A defence of the British & Irish Lions team for the 2nd Test

The team is in, so here are some quick thoughts on some of the more contentious issues.

On Ben Te’o being dropped to the bench.

Big Ben’s contributions in the first test were rightly praised.  His defensive stewarding of Sonny Bill Williams being the main positive and this for many is why he should keep his place.  However, for all the GOOD there was some SHIT and the stat to pay most attention to is this: he carried  9 times for a paltry 14 metres and passed the ball twice only.  A player can get away with being a big boom carrier and not passing much if you are rampaging all over the gainline but Te’o wasn’t doing this at all and inside centre is too important a position in the attack to simply select someone as a preventer of their opposite number.   The phased back play from the Lions last week was wanting and must improve and Owen Farrell is a Grandslam and twice six nations winning international 12 with a passing and kicking game.  He’s no slouch in defence, either.

Jonathan Davies was one of the Lions better players in the first test, and the Lions must get the ball to him more through better phased play if they are to have any chance of achieving the three tries that puts them in with a shout of winning.  The Sexton-Farrell axis, with its ability and willingnes to be more intricate and creative at least gives us a shot. Will it work?  Perhaps not in terms of result, but repeating the back play and patterns of first defeat is not an option if we fancy any different result.

The decision to drop Ben Te’o is suprising but not ridiculous, nor without some merit.  Also, he has changed the odd game or two when introduced from the bench for England.

 

On the Second Row

While Itoje coming in was expected, pairing him with AWJ and disposing of Kruis from the entire match squad is more baffling on the face of it.  The lack of physicality and ability to slow up New Zealand ball up front in and around ruck and tackle were the most crippling factors last week.  For the Lions this led to low possession and territory alloyed with high penalties conceded to create the perfect storm of inability to impose themselves on the game in any way.  Itoje is in to counteract this with his special brand of busy, physical shithousery and AWJ stays in for experience and his handling game. Itoje will apparently call the lineout but, as an aside, when did calling the lineout become such a thing? People hardly used to mention it and now it’s something talked about akin to decoding the Enigma machine.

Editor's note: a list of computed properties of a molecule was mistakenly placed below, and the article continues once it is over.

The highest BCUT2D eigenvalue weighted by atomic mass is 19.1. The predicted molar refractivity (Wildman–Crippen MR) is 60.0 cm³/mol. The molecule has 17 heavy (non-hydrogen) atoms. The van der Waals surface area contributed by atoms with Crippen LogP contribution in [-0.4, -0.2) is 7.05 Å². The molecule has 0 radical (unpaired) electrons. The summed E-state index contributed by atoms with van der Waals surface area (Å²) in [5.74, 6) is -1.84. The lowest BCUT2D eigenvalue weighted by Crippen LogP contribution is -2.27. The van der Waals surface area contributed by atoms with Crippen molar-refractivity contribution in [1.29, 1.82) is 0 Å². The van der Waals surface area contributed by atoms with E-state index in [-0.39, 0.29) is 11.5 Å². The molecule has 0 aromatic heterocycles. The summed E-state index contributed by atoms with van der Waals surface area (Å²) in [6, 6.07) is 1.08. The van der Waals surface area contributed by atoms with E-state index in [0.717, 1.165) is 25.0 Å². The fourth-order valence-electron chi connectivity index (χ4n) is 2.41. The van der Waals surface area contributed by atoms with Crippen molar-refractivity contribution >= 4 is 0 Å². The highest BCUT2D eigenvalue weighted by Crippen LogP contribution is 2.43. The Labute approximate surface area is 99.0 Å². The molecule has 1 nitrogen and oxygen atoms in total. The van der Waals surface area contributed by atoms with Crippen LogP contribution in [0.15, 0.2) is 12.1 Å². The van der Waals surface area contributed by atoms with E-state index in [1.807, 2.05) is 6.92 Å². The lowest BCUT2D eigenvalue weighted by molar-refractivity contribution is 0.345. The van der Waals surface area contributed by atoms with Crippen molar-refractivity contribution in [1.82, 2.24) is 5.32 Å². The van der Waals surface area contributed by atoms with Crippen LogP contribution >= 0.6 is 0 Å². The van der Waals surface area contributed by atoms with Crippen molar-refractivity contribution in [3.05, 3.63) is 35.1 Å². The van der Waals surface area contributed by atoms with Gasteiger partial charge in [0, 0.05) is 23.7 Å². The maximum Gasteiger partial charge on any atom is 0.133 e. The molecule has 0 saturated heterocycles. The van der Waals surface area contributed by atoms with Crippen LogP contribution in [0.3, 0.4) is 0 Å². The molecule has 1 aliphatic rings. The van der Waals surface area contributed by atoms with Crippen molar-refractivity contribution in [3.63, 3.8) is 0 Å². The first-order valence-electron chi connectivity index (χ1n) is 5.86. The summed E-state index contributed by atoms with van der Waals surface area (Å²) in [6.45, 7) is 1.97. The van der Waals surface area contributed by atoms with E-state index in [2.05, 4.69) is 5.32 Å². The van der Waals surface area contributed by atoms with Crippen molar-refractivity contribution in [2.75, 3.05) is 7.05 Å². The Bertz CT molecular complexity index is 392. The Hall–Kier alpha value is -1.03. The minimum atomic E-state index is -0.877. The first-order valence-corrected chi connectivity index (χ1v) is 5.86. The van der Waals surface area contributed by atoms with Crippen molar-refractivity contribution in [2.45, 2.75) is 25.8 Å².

Kruis didn’t have a terrible game, but if he’s not starting it’s not difficult to see why he isn’t on the bench.  During the last teat people were commenting even as the game was ongoing that Lawes may be needed to counteract the dog of the the All Black locks.  He’s in to provide this from the bench.

 

On the back row

What a week Peter O’Mahoney has had, from captain of the British & Irish Lions to one of the blokes sat in a suit in the stands within five days; a fall from grace faster than shit through a goose.   He should take some heart that his replacement is, in fairnes, the tour captain as well as being coach’s favourite child, Sam Warburton.  The Lions will lose something in the lineout but there’s little point in a brilliant lineout if you lose by 15 points because you cannot control possession in the most important aspect of the game, the breakdown.  Warburton brings plenty to that area as well a being a useful lineout operator himself and his presence will give Sean O’Brien greater latitude to focus on carrying.

Gatland has returned to his roots with some CJ Stander boom-boom off the bench.

 

Make no mistake, the Lions are still going to lose, but none of us want to lose in the manner we did last week; that is with no possession, little phased play to be happy about and an opposition engaging in death by a thousand steps around the ruck.  These changes go some way to trying to address this.  The selections may not delight everyone, but it should be credited that there is some sense and logic to it all.  The most surprising thing it reveals is that, contrary to all our expectations, Warren Gatland had definitely not made his mind up on his best fifteen months ago.

 

British and Irish Lions: L Williams, A Watson, J Davies, O Farrell, E Daly, J Sexton, C Murray; M Vunipola, J George, T Furlong, M Itoje, AW Jones, S Warburton (c), S O’Brien, T Faletau.

Replacements: K Owens, J McGrath, K Sinckler, C Lawes, CJ Stander, R Webb, B Te’o, J Nowell.

About Lee

Owner, editor, not a fan of Haskell.